Aside from Newquay I have visited the Foundation regularly over the years to teach on the summer schools and to talk to the graduate Fellows.     

Many people whom I have met through the Foundation have become firm friends and on occasion I have had the good fortune to work with some of them too.

 

Tell us about your involvement as a PFBC Trustee.

Having had such a profound influence upon my own life, I was delighted to be asked in 2015 to become a trustee of the Foundation and to have an opportunity to put something back into the Charity.

Over the past 15 months I have very much enjoyed getting to know the excellent team of people who currently make up the staff of the Foundation and learning more about each area of the charity’s activities. The launch of the BIMBY Toolkit at the end of 2015 was the start of a new and exciting chapter. Whilst I claim no credit in its creation, it is in my opinion an exceedingly powerful and worthwhile tool, which will help empower local communities to control more effectively both the nature and quality of development in their area.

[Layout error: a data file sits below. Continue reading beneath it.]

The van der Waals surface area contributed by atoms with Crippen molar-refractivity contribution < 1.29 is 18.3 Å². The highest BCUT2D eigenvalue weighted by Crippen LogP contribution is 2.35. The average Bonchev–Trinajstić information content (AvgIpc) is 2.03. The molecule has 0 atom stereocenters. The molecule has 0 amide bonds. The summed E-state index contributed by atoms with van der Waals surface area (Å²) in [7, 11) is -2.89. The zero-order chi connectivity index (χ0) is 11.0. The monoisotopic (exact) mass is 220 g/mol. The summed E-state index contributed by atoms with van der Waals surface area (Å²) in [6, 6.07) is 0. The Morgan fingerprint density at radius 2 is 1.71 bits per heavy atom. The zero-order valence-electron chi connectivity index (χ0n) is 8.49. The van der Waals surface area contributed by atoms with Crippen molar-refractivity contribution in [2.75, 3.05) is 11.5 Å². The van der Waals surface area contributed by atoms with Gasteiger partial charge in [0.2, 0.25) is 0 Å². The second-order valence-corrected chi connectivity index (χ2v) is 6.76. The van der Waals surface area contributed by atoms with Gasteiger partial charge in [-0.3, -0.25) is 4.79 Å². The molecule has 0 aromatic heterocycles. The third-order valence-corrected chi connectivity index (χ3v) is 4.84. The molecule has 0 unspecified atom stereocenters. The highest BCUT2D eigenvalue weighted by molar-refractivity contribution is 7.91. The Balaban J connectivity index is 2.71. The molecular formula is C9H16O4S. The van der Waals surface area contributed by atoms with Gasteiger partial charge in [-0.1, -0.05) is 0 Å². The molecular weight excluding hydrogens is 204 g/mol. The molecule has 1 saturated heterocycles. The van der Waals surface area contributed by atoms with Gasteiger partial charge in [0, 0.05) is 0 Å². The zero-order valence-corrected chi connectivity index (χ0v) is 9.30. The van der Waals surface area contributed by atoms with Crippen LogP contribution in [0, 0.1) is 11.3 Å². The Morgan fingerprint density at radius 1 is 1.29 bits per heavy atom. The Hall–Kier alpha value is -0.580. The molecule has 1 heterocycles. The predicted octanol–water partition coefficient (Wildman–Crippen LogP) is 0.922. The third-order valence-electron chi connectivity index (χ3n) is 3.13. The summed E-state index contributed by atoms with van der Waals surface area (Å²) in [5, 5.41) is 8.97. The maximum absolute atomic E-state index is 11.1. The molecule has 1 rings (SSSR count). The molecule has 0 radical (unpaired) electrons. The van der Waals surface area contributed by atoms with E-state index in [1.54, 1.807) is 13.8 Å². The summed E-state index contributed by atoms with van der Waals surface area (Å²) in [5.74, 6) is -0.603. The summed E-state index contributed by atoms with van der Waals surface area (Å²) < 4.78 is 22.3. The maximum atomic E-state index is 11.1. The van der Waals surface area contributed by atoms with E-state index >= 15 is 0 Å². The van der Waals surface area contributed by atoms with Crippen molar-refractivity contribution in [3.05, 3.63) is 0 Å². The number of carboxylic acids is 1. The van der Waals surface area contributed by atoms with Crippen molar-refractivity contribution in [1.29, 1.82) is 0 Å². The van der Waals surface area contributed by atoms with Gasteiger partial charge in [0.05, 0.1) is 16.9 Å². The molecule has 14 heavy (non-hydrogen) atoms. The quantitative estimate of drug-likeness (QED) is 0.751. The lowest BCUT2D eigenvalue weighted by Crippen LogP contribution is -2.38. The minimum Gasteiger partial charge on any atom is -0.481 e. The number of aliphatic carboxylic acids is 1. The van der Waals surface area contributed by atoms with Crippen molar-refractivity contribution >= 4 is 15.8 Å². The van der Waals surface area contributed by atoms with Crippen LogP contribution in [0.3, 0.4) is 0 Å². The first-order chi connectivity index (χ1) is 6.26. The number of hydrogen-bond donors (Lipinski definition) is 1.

I have enjoyed working closely too with my fellow trustees to consolidate the work of the Foundation in areas where it can add tangible value and to help to put it on a solid footing for the future.  There is a good deal more work to do – not least reaching out and reconnecting with all those who, like me, have had their lives touched by the Foundation having attended one of its courses. 

 

In what other ways do you reconnect with Foundation Alumni?

My interest in the crafts, fostered during my time as Senior Tutor of the Foundation Course, led me to join the Art Workers Guild, where a number of Foundation alumni and tutors are “brothers.” I was asked to become a trustee in 2003 and took over as chairman from 2006 - 2009. Working closely with Luke Hughes who was chairman before me, we used some money from a legacy to renovate the building in Queen Sq. We built a website to promote the work of the members more actively and appointed a new full time secretary.  The income for the charity went up by over 300% and membership is now growing at a healthy rate of about 10% per annum. We also built a dedicated website to promote craft apprenticeship, listing all the courses available at different institutions and the sources of funding which are available, together with a list of established craftsmen who are prepared to take on an apprentice.

The AWG work led to my being asked to join the Carpenters’ Company and have served as a governor of their excellent Building Crafts College in Stratford in East London. The BCC enjoys close relations with the Foundation.